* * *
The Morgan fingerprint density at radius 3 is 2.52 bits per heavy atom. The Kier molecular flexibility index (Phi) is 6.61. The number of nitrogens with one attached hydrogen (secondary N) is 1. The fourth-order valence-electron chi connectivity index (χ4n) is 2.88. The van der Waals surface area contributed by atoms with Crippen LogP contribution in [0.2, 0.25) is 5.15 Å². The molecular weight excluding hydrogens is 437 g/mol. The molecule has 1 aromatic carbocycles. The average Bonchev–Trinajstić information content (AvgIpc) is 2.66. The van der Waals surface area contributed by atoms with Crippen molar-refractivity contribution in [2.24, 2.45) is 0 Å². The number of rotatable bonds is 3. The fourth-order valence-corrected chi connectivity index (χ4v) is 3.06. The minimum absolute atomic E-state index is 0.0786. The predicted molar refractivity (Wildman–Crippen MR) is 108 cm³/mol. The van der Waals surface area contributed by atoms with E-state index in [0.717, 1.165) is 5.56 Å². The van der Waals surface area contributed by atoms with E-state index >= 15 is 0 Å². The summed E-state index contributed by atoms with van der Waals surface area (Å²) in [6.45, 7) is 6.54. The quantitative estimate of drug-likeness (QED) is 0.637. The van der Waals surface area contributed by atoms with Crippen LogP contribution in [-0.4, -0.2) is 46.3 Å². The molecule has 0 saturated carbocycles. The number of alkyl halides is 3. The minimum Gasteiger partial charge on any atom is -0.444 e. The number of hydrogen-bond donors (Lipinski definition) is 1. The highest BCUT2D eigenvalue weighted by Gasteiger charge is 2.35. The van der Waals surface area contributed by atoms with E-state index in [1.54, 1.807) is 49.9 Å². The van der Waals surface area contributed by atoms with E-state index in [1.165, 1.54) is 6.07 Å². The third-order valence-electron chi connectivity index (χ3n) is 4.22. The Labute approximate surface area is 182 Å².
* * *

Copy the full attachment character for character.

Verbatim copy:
The Morgan fingerprint density at radius 3 is 2.52 bits per heavy atom. The Kier molecular flexibility index (Phi) is 6.61. The number of nitrogens with one attached hydrogen (secondary N) is 1. The fourth-order valence-electron chi connectivity index (χ4n) is 2.88. The van der Waals surface area contributed by atoms with Crippen LogP contribution in [0.2, 0.25) is 5.15 Å². The molecular weight excluding hydrogens is 437 g/mol. The molecule has 1 aromatic carbocycles. The average Bonchev–Trinajstić information content (AvgIpc) is 2.66. The van der Waals surface area contributed by atoms with Crippen molar-refractivity contribution in [2.24, 2.45) is 0 Å². The number of rotatable bonds is 3. The fourth-order valence-corrected chi connectivity index (χ4v) is 3.06. The minimum absolute atomic E-state index is 0.0786. The predicted molar refractivity (Wildman–Crippen MR) is 108 cm³/mol. The van der Waals surface area contributed by atoms with E-state index in [0.717, 1.165) is 5.56 Å². The van der Waals surface area contributed by atoms with E-state index >= 15 is 0 Å². The summed E-state index contributed by atoms with van der Waals surface area (Å²) in [6.45, 7) is 6.54. The quantitative estimate of drug-likeness (QED) is 0.637. The van der Waals surface area contributed by atoms with Crippen LogP contribution in [-0.4, -0.2) is 46.3 Å². The molecule has 0 saturated carbocycles. The number of alkyl halides is 3. The minimum Gasteiger partial charge on any atom is -0.444 e. The number of hydrogen-bond donors (Lipinski definition) is 1. The highest BCUT2D eigenvalue weighted by Gasteiger charge is 2.35. The van der Waals surface area contributed by atoms with E-state index in [1.54, 1.807) is 49.9 Å². The van der Waals surface area contributed by atoms with E-state index in [1.165, 1.54) is 6.07 Å². The third-order valence-electron chi connectivity index (χ3n) is 4.22. The Labute approximate surface area is 182 Å².